Poles rally to defend EU membership amid fear of ‘Polexit’ | News of the protests


Opposition leader Donald Tusk called for protests to defend Poland’s continued membership in the 27-nation bloc.

Large protests are taking place across Poland to show support for the European Union after a court this week challenged the supremacy of EU law, widening the wedge with Brussels.

Thousands of people filled Castle Square in the historic center of Warsaw on Sunday in opposition to the right-wing nationalist government, with people chanting “We are staying! and holding signs with slogans like “We are Europeans”. Large protests also took place in other cities across the country.

The leader of the ruling Law and Justice (PiS) party, Jaroslaw Kaczynski, has been in conflict with European officials for six years, with the PiS seeking greater control over the courts. The EU presented the changes as an erosion of democratic checks and balances.

The protests were called for by Donald Tusk, the main opposition leader in Poland and former EU leader, in an effort to defend Poland’s continued membership in the 27-nation bloc.

Donald Tusk, leader of the Polish opposition Civic Platform party, addressed pro-EU protesters in Warsaw [Wojtek Radwanski/AFP]

Addressing the crowd, Tusk warned that a “pseudo tribunal” had decided to withdraw Poland from the EU on the orders of the leader of the ruling party, in violation of the constitution.

“We want an independent, law-abiding, democratic and fair Poland,” Tusk said before the crowd sang the national anthem.

Rory Challands of Al Jazeera, reporting from Warsaw, said protesters “believed they were European and always will be,” but recent tensions between Warsaw and Brussels had fueled fears of an exit from Poland of the EU, nicknamed “Polexit”.

“No one is saying it’s still a probability, but it certainly raises the political temperature here and in Brussels,” Challands said.

Membership of the EU is popular in Poland, having brought new freedom to travel and dramatic economic transformation to the central European nation after the end of communist rule in 1989.

Kaczynski has denied that he wants Poland to leave the bloc, although key members of the ruling party have recently used language suggesting that may be their goal.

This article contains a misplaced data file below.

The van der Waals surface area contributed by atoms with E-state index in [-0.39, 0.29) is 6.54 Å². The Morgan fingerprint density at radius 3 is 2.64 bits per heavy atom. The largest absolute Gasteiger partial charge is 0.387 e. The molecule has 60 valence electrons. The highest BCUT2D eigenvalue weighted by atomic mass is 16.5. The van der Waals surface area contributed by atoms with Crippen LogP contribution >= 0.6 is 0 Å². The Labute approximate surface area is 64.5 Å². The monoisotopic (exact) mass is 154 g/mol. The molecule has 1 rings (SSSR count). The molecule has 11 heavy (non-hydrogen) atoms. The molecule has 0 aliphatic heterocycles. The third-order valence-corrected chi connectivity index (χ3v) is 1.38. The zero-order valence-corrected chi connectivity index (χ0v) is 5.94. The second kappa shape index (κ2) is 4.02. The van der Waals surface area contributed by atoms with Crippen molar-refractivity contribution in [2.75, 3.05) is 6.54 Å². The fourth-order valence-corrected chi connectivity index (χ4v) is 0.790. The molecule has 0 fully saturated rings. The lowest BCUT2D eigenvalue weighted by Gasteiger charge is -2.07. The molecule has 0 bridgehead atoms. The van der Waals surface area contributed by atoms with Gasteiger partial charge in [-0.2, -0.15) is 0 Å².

In a court ruling requested by the Polish prime minister earlier this week, a constitutional court declared certain articles of EU treaties “incompatible” with its national law and unconstitutional.

Politicians across Europe have expressed dismay at the move, which has undermined the legal pillar of European integration on which the EU27 rests.

Ursula von der Leyen, President of the European Commission, said she was “deeply concerned” and that the EU executive she headed would do everything in its power to ensure the rule of EU law.

Wojciech Przybylski, editor-in-chief of the media and analysis platform Visegrad Insight, told Al Jazeera that “if on the one hand nobody wants to leave the EU, even government supporters, on the other , nobody seems to be able to say ‘stop’ to the conflict which prevents Poland from accessing EU funds ”.

The EU is slow to approve the 23 billion euros ($ 26 billion) in EU grants and 34 billion euros ($ 39 billion) in cheap loans to help the country weather the economic backlash of the COVID-19.

Warsaw accused the EU of “blackmail” following a warning from EU Economic Commissioner Paolo Gentiloni that the case could have repercussions on the disbursement of Polish stimulus funds in the event of a pandemic.

EU officials said the money could be released next month, but with strict rule of law conditions.

Przybylski said political wrangling and a ruling coalition of heterogeneous parties – some of which favor holding a referendum on “Polexit” – are to blame for the growing divide between Warsaw and Brussels.


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